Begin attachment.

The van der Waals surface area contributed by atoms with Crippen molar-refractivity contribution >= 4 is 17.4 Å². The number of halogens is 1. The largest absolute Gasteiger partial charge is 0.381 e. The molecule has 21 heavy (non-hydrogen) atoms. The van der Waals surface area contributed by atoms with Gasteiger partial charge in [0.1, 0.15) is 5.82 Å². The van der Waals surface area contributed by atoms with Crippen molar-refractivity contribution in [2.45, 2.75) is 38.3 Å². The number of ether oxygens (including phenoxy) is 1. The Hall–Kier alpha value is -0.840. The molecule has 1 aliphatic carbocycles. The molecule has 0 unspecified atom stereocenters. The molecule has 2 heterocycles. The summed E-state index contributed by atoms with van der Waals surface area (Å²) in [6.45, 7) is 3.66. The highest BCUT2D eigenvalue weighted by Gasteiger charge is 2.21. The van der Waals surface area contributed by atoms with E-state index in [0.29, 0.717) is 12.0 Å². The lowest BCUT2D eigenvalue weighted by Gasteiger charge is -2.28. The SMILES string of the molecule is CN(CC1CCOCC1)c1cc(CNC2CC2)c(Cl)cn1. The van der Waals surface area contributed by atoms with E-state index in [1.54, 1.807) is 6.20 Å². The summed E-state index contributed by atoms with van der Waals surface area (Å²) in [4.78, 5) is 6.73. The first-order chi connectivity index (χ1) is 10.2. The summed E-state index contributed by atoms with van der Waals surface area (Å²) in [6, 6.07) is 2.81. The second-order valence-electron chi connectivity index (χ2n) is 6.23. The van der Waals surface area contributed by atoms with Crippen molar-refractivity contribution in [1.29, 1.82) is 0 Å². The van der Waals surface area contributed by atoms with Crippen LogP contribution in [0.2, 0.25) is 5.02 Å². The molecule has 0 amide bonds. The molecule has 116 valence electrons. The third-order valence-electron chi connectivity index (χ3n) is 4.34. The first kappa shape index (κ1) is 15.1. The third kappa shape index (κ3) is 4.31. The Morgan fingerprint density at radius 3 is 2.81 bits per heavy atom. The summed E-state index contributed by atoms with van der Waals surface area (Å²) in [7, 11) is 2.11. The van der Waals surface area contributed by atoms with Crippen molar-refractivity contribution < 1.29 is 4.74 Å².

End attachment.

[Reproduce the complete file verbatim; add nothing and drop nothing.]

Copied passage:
The van der Waals surface area contributed by atoms with Crippen molar-refractivity contribution >= 4 is 17.4 Å². The number of halogens is 1. The largest absolute Gasteiger partial charge is 0.381 e. The molecule has 21 heavy (non-hydrogen) atoms. The van der Waals surface area contributed by atoms with Gasteiger partial charge in [0.1, 0.15) is 5.82 Å². The van der Waals surface area contributed by atoms with Crippen molar-refractivity contribution in [2.45, 2.75) is 38.3 Å². The number of ether oxygens (including phenoxy) is 1. The Hall–Kier alpha value is -0.840. The molecule has 1 aliphatic carbocycles. The molecule has 0 unspecified atom stereocenters. The molecule has 2 heterocycles. The summed E-state index contributed by atoms with van der Waals surface area (Å²) in [6.45, 7) is 3.66. The highest BCUT2D eigenvalue weighted by Gasteiger charge is 2.21. The van der Waals surface area contributed by atoms with E-state index in [0.29, 0.717) is 12.0 Å². The lowest BCUT2D eigenvalue weighted by Gasteiger charge is -2.28. The SMILES string of the molecule is CN(CC1CCOCC1)c1cc(CNC2CC2)c(Cl)cn1. The van der Waals surface area contributed by atoms with E-state index in [1.54, 1.807) is 6.20 Å². The summed E-state index contributed by atoms with van der Waals surface area (Å²) in [4.78, 5) is 6.73. The first-order chi connectivity index (χ1) is 10.2. The summed E-state index contributed by atoms with van der Waals surface area (Å²) in [6, 6.07) is 2.81. The second-order valence-electron chi connectivity index (χ2n) is 6.23. The van der Waals surface area contributed by atoms with Crippen molar-refractivity contribution in [1.29, 1.82) is 0 Å². The van der Waals surface area contributed by atoms with Crippen LogP contribution in [0.2, 0.25) is 5.02 Å². The molecule has 0 amide bonds. The molecule has 116 valence electrons. The third-order valence-electron chi connectivity index (χ3n) is 4.34. The first kappa shape index (κ1) is 15.1. The third kappa shape index (κ3) is 4.31. The Morgan fingerprint density at radius 3 is 2.81 bits per heavy atom. The summed E-state index contributed by atoms with van der Waals surface area (Å²) in [7, 11) is 2.11. The van der Waals surface area contributed by atoms with Crippen molar-refractivity contribution < 1.29 is 4.74 Å².